Commentary: Low Risk

Notes for Commentary: Low Risk: While the observations on the interactive graph are pertinent to the results of treatment, an individual decision for a particular treatment can be influenced by multiple factors. We strongly encourage scheduling consultations with Prostate Cancer Doctors specializing in the fields of Surgery, Brachytherapy and Radiation Oncology. Discussions with an expert in Medical Oncology can help you obtain a balanced perspective of the pros and cons surrounding each treatment.

Overall, 80% of all Low Risk patients will do well with any treatment. While it appears on the charts, that Brachytherapy does the best overall, it is apparent that most patients can do well with any treatment. Therefore, for cancer control purposes, we advise most patients that they cannot make a bad decision. However, note that there is a slight difference in results. Why does Brachytherapy appear to do slightly better in PSA control than external beam or surgery? The difference may lie in the nature and capabilities of each treatment to address all of the cancer.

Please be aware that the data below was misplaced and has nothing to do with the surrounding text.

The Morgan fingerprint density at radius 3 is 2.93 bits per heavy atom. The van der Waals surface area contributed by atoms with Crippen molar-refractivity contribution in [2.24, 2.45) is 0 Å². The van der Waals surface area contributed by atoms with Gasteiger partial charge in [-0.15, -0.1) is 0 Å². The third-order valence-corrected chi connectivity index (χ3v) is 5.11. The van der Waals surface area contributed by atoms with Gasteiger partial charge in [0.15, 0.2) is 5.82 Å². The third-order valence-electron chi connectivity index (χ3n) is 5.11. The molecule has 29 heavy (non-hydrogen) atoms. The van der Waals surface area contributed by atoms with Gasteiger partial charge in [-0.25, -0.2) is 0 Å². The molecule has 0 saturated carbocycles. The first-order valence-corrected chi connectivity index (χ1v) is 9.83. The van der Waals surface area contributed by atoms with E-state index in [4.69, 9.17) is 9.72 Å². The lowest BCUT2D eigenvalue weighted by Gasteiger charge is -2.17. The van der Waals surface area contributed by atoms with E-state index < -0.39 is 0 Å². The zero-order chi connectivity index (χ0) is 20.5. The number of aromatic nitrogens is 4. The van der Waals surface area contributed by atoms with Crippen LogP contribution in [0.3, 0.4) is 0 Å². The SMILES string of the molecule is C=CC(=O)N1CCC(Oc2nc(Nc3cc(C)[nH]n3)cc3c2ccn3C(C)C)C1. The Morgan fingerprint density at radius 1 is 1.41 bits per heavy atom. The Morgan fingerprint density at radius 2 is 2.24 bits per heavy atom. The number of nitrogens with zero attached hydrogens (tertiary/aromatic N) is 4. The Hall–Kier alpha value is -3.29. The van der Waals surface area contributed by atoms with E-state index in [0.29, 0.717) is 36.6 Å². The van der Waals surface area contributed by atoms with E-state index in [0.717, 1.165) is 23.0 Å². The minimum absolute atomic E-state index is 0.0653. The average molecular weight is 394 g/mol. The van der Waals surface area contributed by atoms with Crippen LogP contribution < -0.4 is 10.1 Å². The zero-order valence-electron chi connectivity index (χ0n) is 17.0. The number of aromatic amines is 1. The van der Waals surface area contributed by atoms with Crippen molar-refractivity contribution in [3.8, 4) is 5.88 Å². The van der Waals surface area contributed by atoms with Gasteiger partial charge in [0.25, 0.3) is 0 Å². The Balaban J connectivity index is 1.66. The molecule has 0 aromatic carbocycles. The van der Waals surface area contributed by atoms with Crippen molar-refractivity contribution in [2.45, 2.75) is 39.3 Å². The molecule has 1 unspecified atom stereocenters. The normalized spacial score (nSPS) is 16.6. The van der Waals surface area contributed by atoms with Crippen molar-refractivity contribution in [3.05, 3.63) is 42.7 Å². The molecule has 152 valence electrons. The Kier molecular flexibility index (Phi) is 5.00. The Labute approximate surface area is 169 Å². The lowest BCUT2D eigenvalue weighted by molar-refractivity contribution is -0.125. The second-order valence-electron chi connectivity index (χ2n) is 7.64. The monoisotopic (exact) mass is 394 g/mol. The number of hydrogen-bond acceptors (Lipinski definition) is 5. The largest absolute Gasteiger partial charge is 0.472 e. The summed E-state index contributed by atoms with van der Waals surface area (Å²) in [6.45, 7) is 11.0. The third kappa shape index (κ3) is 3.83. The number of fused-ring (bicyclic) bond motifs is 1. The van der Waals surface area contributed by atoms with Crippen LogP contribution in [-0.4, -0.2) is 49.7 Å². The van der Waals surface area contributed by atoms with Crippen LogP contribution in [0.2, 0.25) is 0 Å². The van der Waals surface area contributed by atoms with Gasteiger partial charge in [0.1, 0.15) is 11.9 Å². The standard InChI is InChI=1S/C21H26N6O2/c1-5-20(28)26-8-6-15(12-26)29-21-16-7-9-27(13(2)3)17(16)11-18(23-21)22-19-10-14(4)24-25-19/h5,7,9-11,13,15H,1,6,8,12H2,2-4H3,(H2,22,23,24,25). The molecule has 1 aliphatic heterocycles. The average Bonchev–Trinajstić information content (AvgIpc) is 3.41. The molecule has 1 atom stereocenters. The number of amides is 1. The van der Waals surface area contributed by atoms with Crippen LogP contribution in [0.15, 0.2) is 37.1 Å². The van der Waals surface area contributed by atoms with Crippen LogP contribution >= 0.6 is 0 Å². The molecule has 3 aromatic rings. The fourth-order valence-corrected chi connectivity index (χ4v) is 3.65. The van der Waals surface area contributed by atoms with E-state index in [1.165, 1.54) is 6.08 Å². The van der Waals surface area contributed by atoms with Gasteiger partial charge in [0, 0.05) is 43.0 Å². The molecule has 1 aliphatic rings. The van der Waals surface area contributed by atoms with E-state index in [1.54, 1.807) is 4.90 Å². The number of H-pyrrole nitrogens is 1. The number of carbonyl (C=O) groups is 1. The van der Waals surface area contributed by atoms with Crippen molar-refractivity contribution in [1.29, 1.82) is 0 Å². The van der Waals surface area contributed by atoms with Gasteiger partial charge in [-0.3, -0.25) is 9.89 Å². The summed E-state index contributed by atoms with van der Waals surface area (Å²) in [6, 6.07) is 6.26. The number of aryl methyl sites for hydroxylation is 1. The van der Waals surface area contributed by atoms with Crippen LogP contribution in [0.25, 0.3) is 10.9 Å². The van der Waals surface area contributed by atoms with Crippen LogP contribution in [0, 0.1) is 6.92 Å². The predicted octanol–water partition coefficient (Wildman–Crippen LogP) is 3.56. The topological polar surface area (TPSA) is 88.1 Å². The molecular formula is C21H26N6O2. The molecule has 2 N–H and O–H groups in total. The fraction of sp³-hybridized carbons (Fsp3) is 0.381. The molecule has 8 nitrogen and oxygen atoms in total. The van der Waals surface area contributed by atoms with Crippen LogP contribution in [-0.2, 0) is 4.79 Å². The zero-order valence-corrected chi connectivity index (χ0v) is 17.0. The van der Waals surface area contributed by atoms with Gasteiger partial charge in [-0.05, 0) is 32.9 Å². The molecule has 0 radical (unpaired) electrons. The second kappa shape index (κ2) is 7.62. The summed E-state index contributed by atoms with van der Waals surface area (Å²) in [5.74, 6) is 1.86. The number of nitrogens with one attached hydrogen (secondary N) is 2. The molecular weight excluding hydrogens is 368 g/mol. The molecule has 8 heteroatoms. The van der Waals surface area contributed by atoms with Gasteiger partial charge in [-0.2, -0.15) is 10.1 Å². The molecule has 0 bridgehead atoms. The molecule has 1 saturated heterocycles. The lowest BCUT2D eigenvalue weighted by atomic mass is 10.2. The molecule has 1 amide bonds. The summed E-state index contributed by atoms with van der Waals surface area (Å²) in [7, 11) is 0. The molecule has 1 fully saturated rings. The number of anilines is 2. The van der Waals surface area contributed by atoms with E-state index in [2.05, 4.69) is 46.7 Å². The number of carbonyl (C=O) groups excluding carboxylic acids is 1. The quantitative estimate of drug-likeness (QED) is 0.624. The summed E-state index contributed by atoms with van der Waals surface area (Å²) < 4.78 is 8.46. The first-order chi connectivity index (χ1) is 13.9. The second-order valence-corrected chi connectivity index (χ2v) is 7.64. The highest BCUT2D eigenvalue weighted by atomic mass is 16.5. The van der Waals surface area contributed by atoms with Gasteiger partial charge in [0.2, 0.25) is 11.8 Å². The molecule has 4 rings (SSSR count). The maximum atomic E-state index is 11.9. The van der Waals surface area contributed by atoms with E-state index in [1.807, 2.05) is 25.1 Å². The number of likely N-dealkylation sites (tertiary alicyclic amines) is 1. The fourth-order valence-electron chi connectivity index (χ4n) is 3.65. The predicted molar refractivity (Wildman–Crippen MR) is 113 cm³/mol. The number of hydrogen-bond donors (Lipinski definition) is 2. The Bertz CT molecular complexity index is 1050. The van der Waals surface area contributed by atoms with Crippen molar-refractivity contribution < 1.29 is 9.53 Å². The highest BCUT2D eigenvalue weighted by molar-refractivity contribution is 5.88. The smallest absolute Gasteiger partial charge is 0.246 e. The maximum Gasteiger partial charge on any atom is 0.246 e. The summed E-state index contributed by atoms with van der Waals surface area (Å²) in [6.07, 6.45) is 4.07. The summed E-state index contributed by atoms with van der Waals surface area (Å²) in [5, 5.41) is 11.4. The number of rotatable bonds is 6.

The primary reason surgery fails in Low Risk prostate cancer is that disease is just beyond the margin of the surgery, which a pathologist can recognize after surgery, or can be suspected when the PSA rises after surgery. Despite some statements by surgeons, it is not possible to see this microscopic disease at the time of surgery and to make a decision to take out more surrounding tissue, such as nerves, at the time of surgery. This determination is difficult even with the abilities of the robotic microscope. From the data, it is apparent that, with low risk disease, the surgeon will leave cancer behind 15-20% of the time and, therefore, you will likely need post-operative radiation 15-20% of the time. Note that the charts indicate robotic surgery offers no real improvement in cancer control over standard radical prostatectomy.